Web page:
“We have five sons employed there,” the tiny woman finally blurts out, in Navajo. “They have bills to pay and no other choice for work. If the mine is shut down, do you have money to support my five children and grandchildren?”
A New Land-Use Agreement
Peabody is mandated to renew its land-use agreement with the tribe every 10 years. The next deadline is 2019. But mounting financial pressures – from the government, which wants costly new environmental safeguards at the Navajo Generating Station, and from activists demanding a greater share of the profits – appear to have spurred new action. In April, the company offered to bump its annual $3 million lease fee to $42 million in exchange for a 25-year deal and then bussed its mine workers to a meeting of the Navajo Nation Council to rally in favor.
“That sounds like a lot of money, but it’s really not – we make billions for them,” said Wahleah Johns, environmental justice coordinator for the Black Mesa Water Coalition.
Indeed, Peabody’s Chief Executive Gregory Boyce earned nearly four times the $3 million lease rate in 2011.
Johns was speaking to a group of Navajo elders in Piñon, many of whom were learning details about Peabody for the first time.
“They’re giving us pennies,” scoffed Marie Gladue, who tends sheep. “I don’t think even the Navajo Nation government really understands how we are subsidizing the lifestyle of all these people who benefit from our resources. I’m afraid this is a repeat of history. We’ve been robbed. We’ve been cheated. How do you turn the tables so we don’t repeat that?”
Daniel Higgins, the scientist, was at the meeting too, presenting an hour’s worth of data about Peabody’s operation, which was translated into Navajo by Marshall Johnson, 51. The following day, Johnson would travel across the vast Navajo lands to make a similar presentation to elders in Black Rock.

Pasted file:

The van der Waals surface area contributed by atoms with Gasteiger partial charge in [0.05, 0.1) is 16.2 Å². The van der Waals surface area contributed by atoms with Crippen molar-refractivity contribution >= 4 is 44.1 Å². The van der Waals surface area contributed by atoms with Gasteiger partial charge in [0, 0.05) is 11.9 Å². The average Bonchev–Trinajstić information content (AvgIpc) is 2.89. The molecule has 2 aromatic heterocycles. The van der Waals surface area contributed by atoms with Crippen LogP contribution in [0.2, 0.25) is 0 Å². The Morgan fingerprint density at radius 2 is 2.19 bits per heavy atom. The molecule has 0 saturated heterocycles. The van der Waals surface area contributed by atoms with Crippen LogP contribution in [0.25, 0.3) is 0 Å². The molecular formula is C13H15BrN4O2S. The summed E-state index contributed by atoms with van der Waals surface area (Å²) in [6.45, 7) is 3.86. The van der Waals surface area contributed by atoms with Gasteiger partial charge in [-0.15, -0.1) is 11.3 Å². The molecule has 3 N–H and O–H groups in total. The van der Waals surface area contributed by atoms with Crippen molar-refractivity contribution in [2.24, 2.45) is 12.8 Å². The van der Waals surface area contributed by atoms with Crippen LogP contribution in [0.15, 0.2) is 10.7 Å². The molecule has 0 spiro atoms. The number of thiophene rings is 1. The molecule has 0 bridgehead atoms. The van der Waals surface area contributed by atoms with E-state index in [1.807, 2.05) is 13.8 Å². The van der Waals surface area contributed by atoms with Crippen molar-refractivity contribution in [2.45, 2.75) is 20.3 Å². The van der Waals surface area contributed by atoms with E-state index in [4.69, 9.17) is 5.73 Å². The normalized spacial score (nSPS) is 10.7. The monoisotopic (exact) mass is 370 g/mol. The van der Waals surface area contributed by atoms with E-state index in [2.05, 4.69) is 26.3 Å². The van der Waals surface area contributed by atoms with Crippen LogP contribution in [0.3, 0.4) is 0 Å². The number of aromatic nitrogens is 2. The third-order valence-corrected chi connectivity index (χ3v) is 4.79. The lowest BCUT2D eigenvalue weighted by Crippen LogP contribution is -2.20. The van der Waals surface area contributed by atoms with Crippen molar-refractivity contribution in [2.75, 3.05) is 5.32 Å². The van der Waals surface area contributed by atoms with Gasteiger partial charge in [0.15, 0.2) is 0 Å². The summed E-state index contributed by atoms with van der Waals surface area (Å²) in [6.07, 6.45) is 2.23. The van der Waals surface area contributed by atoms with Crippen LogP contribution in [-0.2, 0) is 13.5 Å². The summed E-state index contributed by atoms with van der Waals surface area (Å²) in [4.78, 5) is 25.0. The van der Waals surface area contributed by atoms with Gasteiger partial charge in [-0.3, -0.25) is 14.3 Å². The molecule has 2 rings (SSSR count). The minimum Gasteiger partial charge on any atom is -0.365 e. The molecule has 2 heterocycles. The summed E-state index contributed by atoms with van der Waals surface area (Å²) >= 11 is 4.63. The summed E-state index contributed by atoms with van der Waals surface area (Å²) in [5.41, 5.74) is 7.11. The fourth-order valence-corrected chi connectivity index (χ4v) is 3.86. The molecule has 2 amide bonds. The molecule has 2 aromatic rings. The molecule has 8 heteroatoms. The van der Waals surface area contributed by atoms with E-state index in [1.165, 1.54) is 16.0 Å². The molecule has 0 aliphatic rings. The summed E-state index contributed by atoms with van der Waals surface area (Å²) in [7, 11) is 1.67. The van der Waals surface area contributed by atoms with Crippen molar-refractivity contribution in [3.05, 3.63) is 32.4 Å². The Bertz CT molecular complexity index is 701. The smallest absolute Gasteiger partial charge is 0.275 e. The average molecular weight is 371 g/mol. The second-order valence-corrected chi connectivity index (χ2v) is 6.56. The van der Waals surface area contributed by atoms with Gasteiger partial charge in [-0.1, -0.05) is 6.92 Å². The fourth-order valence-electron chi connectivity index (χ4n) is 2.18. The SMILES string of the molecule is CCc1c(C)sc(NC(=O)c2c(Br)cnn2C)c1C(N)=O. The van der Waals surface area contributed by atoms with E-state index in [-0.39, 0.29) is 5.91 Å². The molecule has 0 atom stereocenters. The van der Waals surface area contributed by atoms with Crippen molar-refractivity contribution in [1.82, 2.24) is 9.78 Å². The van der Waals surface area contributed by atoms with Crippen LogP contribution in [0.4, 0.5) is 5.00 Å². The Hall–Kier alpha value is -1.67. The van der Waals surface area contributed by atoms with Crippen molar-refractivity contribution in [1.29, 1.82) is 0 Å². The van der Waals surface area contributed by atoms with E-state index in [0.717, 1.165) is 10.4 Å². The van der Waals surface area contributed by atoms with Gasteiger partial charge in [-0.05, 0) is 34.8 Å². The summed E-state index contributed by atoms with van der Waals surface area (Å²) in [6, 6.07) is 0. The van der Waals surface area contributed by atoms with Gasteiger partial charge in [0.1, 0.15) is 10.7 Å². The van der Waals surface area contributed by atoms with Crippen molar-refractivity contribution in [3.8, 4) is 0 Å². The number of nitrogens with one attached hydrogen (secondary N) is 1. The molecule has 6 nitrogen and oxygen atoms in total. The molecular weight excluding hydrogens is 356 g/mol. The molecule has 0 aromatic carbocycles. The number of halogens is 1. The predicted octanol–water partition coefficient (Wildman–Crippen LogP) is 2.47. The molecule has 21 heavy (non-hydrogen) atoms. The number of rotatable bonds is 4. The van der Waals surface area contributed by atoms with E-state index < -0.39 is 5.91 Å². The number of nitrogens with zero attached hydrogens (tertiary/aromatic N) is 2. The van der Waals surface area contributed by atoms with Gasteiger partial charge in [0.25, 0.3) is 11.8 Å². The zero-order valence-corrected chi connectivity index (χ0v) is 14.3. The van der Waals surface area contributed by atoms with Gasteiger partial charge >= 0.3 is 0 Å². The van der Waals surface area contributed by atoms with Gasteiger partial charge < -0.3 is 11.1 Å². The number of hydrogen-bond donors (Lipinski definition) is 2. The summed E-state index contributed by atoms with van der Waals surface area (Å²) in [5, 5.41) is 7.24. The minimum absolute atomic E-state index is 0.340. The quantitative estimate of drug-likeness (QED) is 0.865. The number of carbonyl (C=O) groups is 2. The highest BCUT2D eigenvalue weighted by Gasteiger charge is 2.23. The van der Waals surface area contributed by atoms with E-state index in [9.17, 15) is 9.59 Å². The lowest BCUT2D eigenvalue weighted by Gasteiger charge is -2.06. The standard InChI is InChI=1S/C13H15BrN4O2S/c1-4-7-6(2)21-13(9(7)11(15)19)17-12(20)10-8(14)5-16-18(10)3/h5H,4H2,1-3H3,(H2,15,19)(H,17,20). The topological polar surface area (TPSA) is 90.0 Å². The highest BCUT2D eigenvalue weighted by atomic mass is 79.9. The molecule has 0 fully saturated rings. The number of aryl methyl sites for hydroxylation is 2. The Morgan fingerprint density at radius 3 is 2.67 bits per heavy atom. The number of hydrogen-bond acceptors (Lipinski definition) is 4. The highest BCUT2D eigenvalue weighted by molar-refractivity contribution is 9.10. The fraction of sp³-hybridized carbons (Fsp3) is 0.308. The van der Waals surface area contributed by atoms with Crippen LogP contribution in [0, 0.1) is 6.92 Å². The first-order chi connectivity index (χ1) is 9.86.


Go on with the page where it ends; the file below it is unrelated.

As Higgins finished his presentation, a Piñon resident rose to speak.
“I can understand your charts and statistics, but the majority of the people here don’t, and nobody is honest with us,” said Phyllis Tachine, a retired schoolteacher, who had brought her 89-year-old mother with her. “My mother never went to school, and the government doesn’t step in to explain any of this to us. Who’s going to speak on our behalf?”
Ben Nuvamsa, a former Hopi tribal chairman who works to promote wind and solar energy, is making an attempt. Setting aside historical tensions between the Navajo and Hopi, he pointed out that the leases with Peabody do not provide for profit sharing with either tribe. Nor do they offer market rates for the coal extracted. The leases also allow the company full rights to any copper, uranium, silver or gold that might also sit beneath the leased lands.
“But we have tremendous leverage here. The entire Southwest economy depends on our coal and water,” Nuvamsa pointed out. “We have to dictate our own future, our own economic self-sufficiency. It’s time.”
Claudia Rowe is a Seattle-based freelance writer. She has written for The New York Times, Mother Jones and InvestigateWest. Photographer Mike Kane is also based in Seattle. His work has appeared in Wired.com, NBCNews.com and USA Today.
2013 © Equal Voice for America’s Families Newspaper